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‘Mortdecai’ Director & ‘Spider-Man’ Screenwriter David Koepp Thinks There Needs To Be More Spidey Movies

'Mortdecai' Director & 'Spider-Man' Screenwriter David Koepp Thinks There Needs To Be More Spidey Movies

At one time, David Koepp was the noted screenwriter behind the first entry in Sam Raimi‘s “Spider-Man” trilogy, Steven Spielberg‘s “War Of The Worlds,” and he got a credit on David Fincher‘s “Panic Room.” But he also has his fingerprints on “Indiana Jones And The Kingdom Of The Crystal Skull,” “Premium Rush,” and, more recently, the big box office flop, “Mortdecai.” Still, his dalliance in the world of Marvel does mean he has some insight into how he’d approach the character, particularly now that the series seems to be in trouble at Sony. Speaking recently with Empire, Koepp shared some of those ideas.

Now, it should be said, he readily admits he’s speaking as if money isn’t an object, but his plan to fix Spider-Man? More movies. His concept basically is that there would be a few different iterations of the character all at once, each focusing on a different take and demographic. Here’s what he had to say:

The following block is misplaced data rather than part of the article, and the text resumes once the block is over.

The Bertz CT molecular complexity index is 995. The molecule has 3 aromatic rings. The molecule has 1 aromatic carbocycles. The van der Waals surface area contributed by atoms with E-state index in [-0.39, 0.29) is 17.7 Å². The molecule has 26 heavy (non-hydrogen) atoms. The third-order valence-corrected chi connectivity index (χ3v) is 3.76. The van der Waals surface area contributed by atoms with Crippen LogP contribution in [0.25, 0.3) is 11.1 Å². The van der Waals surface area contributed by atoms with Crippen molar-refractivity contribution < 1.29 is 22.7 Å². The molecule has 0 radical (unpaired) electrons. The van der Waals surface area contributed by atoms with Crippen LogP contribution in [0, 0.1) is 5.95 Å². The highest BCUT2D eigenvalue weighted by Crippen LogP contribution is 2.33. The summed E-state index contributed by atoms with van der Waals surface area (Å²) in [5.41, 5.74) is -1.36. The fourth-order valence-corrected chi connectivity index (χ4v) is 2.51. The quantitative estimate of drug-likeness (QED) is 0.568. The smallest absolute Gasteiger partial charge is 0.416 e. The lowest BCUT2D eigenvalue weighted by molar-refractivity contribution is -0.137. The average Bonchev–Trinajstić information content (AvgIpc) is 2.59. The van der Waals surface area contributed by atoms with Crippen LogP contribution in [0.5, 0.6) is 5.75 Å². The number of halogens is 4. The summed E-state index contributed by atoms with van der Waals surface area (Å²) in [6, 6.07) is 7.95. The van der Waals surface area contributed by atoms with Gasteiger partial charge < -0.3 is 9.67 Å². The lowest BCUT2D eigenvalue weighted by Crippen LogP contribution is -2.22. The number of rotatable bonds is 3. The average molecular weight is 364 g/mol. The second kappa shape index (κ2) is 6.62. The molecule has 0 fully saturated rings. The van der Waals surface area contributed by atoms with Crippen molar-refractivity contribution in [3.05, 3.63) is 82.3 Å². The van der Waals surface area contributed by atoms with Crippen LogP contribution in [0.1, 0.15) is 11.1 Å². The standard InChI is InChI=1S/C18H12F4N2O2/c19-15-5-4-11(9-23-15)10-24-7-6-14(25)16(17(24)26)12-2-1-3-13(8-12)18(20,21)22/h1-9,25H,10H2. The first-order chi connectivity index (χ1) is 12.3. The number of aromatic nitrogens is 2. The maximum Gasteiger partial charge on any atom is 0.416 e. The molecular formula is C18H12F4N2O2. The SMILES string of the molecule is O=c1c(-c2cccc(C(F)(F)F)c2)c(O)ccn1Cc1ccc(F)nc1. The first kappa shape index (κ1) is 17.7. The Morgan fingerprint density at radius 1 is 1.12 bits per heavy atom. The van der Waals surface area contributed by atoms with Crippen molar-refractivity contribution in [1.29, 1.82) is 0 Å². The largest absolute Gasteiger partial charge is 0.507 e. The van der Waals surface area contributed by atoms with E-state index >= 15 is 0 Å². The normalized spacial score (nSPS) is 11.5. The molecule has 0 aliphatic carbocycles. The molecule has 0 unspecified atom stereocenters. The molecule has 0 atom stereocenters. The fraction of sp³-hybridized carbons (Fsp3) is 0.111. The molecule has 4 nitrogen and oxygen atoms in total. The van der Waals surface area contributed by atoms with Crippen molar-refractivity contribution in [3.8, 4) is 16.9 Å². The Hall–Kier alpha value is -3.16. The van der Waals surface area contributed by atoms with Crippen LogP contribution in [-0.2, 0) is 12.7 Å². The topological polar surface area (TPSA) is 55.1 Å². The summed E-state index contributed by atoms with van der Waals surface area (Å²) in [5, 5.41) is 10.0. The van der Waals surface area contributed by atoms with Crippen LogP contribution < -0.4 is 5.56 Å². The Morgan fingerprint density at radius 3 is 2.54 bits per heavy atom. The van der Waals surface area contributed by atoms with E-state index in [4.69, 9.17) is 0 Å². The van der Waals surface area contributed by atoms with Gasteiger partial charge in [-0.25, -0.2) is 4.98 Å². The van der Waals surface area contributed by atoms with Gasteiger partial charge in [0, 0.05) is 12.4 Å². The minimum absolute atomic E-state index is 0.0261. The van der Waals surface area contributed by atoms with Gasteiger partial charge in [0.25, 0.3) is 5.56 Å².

When I was doing Spider-Man the first time, I remember distinctly having thoughts about three movies, each of a different kind. The way the comic-book lines switched, it was Spider-Man, Amazing Spider-Man, Spectacular Spider-Man… there were a number of them.
So rather than try to persue the same course, or any kind of similar tone, you’d have strikingly different tones. The classic Spider-Man, that would be the top-of-the-line, studio Sam Raimi ones, then the Amazing Spider-Man ones, they’d be done for $75-80 million, and have a rougher, edgier, almost R-rated feel to them – if not R-rated, though I don’t think they could ever bring themselves to do that. Tougher, nastier, a rougher look… shorter movies. I don’t like superhero bloat, personally.
And these series didn’t have to be consecutive, they could be released concurrently. Then I also thought there should be a Spectacular Spider-Man series, because Spider-Man leaves out a large group of its audience. Little kids are fascinated by Spider-Man by the time they are three, or younger. But when I was a kid, I loved the animated series, so I always thought there should be separate lines to cater for different ages of Spider-Man fans.

Concurrent Spider-Man movies in a few different flavors? This is a whole different kind of bloat than just one long movie. And “The Amazing Spider-Man 2” proved even one movie can wear its welcome fast — now add a few more to the mix. Koepp also believes that other characters in the Spider-Man universe, like Black Cat, deserve their own movies.

What do you think? How would you fix Spider-Man (without giving it back to Marvel)? Let us know below. 

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